Making Ends Meet

In the 1920s and 30s a farmer’s wife often had to pay the household bills by her own efforts. Cash was almost non-existent. It was well known that some farmers left one large stack of corn in the farmyard as long as possible, so that they could tell their creditors that they would get paid when it was threshed.

My mother made butter every week and sent it in a basket with a few dozen fresh eggs on the Friday morning bus to Lincoln Market. It was the one and only bus to pass along the narrow river bank by the farmhouse.

The driver delivered the goods to the same stallholder and called on his return journey with the welcome cash.

Flatching chicks was another way to help fill a yawning chasm. It was a delight to see a proud broody hen emerge from her secret nest followed by a dozen babies, but more were needed.

In an outhouse stood three wooden incubators on legs and each had a glass drop-down ‘door’ in front. They were set up at weekly intervals to avoid a mass hatching, and each held about 100 eggs.

They were kept at the right temperature by paraffin heaters which had to be trimmed and filled daily. The eggs were turned twice each day, by hand, for three weeks.

At night, a lantern was used to light the way to the incubators, and as a small child I felt very important when allowed to hold the lantern while the eggs were being turned. At the end of the week I might be rewarded with a halfpenny to fritter gleefully on ten aniseed balls at the village shop.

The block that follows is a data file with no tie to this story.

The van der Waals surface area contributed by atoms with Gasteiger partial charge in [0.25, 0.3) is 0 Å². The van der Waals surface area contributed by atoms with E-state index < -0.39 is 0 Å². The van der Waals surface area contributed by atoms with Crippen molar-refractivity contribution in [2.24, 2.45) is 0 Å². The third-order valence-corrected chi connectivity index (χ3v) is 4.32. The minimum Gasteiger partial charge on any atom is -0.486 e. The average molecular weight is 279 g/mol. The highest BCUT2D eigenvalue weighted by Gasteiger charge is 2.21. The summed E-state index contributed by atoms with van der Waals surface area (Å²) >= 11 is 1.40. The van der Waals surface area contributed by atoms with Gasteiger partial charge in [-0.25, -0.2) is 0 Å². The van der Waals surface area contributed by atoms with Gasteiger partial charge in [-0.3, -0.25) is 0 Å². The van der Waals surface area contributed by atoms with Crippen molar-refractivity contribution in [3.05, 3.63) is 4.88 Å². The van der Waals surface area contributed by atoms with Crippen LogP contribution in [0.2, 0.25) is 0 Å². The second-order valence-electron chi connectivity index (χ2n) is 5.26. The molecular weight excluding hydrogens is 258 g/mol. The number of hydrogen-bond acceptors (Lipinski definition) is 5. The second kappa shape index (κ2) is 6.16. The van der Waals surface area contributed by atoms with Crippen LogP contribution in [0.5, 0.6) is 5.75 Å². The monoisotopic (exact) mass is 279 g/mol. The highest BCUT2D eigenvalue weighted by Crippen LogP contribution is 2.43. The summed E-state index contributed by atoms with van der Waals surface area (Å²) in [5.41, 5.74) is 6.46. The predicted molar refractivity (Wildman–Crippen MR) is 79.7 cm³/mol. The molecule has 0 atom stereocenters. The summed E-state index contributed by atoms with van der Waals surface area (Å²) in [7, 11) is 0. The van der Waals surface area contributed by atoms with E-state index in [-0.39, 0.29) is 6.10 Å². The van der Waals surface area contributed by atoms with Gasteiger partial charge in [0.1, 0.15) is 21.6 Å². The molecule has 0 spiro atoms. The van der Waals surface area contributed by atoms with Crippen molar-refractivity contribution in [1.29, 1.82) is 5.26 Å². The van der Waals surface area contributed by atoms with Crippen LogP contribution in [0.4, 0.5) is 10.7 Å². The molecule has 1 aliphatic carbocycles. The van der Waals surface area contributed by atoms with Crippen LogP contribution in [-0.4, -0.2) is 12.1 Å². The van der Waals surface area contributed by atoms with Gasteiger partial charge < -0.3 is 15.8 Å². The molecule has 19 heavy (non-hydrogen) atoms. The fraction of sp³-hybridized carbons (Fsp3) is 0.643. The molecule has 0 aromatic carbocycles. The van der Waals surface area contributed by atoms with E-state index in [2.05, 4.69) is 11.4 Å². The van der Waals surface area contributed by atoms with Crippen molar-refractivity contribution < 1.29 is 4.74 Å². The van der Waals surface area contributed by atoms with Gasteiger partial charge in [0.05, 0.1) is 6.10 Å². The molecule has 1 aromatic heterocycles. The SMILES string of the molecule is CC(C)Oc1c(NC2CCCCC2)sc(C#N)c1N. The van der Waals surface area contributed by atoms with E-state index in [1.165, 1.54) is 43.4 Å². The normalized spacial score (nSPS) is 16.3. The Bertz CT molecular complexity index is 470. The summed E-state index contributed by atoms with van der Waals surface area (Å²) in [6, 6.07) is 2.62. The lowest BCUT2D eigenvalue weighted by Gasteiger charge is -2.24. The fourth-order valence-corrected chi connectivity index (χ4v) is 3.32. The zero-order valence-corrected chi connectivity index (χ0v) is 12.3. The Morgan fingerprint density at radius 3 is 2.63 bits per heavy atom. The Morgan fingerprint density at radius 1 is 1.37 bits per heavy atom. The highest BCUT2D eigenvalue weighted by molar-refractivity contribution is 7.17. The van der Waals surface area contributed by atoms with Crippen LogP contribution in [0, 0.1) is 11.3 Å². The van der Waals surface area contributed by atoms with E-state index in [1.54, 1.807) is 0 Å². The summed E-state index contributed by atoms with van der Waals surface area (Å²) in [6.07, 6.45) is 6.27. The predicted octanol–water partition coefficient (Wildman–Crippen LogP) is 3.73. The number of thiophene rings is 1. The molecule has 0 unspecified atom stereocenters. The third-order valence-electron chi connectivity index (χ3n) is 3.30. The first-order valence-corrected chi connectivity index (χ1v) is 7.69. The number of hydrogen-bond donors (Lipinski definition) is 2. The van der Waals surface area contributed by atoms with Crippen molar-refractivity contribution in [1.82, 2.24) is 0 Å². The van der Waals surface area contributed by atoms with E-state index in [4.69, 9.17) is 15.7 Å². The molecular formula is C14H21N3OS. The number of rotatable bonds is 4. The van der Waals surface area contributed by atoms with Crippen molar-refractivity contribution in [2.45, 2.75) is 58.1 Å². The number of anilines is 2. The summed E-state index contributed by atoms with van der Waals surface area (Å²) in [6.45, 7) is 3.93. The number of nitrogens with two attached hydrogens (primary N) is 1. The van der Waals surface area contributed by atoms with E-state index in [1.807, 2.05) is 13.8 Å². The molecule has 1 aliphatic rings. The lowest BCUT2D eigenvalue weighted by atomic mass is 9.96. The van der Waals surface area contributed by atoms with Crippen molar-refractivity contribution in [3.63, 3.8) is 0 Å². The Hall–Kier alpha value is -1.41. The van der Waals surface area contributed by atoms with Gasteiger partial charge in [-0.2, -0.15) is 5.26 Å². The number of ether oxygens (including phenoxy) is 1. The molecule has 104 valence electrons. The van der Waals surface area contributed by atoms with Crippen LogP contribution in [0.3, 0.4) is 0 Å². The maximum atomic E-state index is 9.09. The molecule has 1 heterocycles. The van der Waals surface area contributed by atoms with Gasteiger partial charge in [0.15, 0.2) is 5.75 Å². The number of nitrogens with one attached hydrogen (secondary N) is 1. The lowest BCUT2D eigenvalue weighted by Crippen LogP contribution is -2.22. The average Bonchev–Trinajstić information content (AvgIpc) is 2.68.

Mother would hold an egg up to the light, spin it round with expert fingers and say: “That’s a clear one.” It would be discarded as infertile. For three days before the due date the eggs were sprinkled twice a day with warm water and the excitement began. The next day peck-holes could be seen, and in ones, then twos, little helpless chicks appeared, until the final day when the incubator was full of cheeping yellow fluff.

They were transferred in shoe boxes to a small hut in the orchard. In it was a prepared ‘brood mother’ — a pyramid-shaped contraption with a lantern in the middle and flaps of green felt arranged around the gap at its base to keep away any draught. The chicks were warm and happy inside.

Flere they were fed and cherished until they were big enough to be moved to other quarters and, at eight weeks old, sold to waiting customers. Pullets were bought for the eggs they would produce, and cockerels for fattening to eat

Sometimes there were disasters. For no known reason the lanterns would go out during the night. In the morning, it was devastating to find all the baby chicks dead, and a great loss financially when every penny was needed.

Hazel Gill